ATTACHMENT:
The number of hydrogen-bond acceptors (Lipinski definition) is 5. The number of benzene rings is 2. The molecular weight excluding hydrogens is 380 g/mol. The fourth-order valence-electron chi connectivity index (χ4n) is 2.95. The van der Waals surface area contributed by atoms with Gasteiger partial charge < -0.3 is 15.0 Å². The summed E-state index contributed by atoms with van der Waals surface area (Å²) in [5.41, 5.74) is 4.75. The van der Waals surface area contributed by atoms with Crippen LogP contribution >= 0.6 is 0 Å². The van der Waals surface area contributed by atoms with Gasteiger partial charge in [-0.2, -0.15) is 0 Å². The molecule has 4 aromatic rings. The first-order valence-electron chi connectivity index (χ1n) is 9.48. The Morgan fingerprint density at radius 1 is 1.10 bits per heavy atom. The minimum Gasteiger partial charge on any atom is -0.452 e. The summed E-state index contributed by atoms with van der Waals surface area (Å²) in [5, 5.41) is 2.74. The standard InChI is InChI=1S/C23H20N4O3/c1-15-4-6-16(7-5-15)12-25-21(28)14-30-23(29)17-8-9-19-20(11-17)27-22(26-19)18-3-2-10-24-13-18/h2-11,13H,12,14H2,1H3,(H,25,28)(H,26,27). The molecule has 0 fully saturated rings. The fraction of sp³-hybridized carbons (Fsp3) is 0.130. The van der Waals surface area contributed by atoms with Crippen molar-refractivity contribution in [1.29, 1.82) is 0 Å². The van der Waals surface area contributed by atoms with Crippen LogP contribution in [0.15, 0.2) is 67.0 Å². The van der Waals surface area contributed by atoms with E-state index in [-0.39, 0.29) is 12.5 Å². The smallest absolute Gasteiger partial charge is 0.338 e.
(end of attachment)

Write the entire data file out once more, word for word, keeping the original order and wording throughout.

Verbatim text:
The number of hydrogen-bond acceptors (Lipinski definition) is 5. The number of benzene rings is 2. The molecular weight excluding hydrogens is 380 g/mol. The fourth-order valence-electron chi connectivity index (χ4n) is 2.95. The van der Waals surface area contributed by atoms with Gasteiger partial charge < -0.3 is 15.0 Å². The summed E-state index contributed by atoms with van der Waals surface area (Å²) in [5.41, 5.74) is 4.75. The van der Waals surface area contributed by atoms with Crippen LogP contribution >= 0.6 is 0 Å². The van der Waals surface area contributed by atoms with Gasteiger partial charge in [-0.2, -0.15) is 0 Å². The molecule has 4 aromatic rings. The first-order valence-electron chi connectivity index (χ1n) is 9.48. The Morgan fingerprint density at radius 1 is 1.10 bits per heavy atom. The minimum Gasteiger partial charge on any atom is -0.452 e. The summed E-state index contributed by atoms with van der Waals surface area (Å²) in [5, 5.41) is 2.74. The standard InChI is InChI=1S/C23H20N4O3/c1-15-4-6-16(7-5-15)12-25-21(28)14-30-23(29)17-8-9-19-20(11-17)27-22(26-19)18-3-2-10-24-13-18/h2-11,13H,12,14H2,1H3,(H,25,28)(H,26,27). The molecule has 0 fully saturated rings. The fraction of sp³-hybridized carbons (Fsp3) is 0.130. The van der Waals surface area contributed by atoms with Crippen molar-refractivity contribution in [1.29, 1.82) is 0 Å². The van der Waals surface area contributed by atoms with Crippen LogP contribution in [0.15, 0.2) is 67.0 Å². The van der Waals surface area contributed by atoms with E-state index in [-0.39, 0.29) is 12.5 Å². The smallest absolute Gasteiger partial charge is 0.338 e.